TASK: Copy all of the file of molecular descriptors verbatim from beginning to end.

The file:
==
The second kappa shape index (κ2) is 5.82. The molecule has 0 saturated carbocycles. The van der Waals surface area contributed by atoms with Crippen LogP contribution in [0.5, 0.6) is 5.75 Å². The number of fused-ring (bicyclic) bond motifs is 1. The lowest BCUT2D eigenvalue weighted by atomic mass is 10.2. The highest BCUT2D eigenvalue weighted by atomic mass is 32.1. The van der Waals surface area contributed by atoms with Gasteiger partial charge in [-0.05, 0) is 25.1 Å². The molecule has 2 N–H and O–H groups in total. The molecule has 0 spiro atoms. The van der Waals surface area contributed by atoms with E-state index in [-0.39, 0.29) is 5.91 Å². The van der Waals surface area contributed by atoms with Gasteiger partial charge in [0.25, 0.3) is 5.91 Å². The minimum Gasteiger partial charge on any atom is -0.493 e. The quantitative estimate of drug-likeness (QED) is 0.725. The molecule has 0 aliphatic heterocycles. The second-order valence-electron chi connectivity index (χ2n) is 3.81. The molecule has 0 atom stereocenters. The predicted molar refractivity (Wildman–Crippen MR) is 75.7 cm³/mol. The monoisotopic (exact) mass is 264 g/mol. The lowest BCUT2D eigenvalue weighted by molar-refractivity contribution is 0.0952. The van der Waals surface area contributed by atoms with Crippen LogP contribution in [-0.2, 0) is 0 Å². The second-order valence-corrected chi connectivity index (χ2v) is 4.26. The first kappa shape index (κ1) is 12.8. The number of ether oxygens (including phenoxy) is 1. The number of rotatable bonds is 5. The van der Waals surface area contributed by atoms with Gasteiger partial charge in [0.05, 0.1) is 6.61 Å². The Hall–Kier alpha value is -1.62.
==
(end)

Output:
The second kappa shape index (κ2) is 5.82. The molecule has 0 saturated carbocycles. The van der Waals surface area contributed by atoms with Crippen LogP contribution in [0.5, 0.6) is 5.75 Å². The number of fused-ring (bicyclic) bond motifs is 1. The lowest BCUT2D eigenvalue weighted by atomic mass is 10.2. The highest BCUT2D eigenvalue weighted by atomic mass is 32.1. The van der Waals surface area contributed by atoms with Gasteiger partial charge in [-0.05, 0) is 25.1 Å². The molecule has 2 N–H and O–H groups in total. The molecule has 0 spiro atoms. The van der Waals surface area contributed by atoms with E-state index in [-0.39, 0.29) is 5.91 Å². The van der Waals surface area contributed by atoms with Gasteiger partial charge in [0.25, 0.3) is 5.91 Å². The minimum Gasteiger partial charge on any atom is -0.493 e. The quantitative estimate of drug-likeness (QED) is 0.725. The molecule has 0 aliphatic heterocycles. The second-order valence-electron chi connectivity index (χ2n) is 3.81. The molecule has 0 atom stereocenters. The predicted molar refractivity (Wildman–Crippen MR) is 75.7 cm³/mol. The monoisotopic (exact) mass is 264 g/mol. The lowest BCUT2D eigenvalue weighted by molar-refractivity contribution is 0.0952. The van der Waals surface area contributed by atoms with Crippen LogP contribution in [-0.2, 0) is 0 Å². The second-order valence-corrected chi connectivity index (χ2v) is 4.26. The first kappa shape index (κ1) is 12.8. The number of ether oxygens (including phenoxy) is 1. The number of rotatable bonds is 5. The van der Waals surface area contributed by atoms with Gasteiger partial charge in [0.05, 0.1) is 6.61 Å². The Hall–Kier alpha value is -1.62.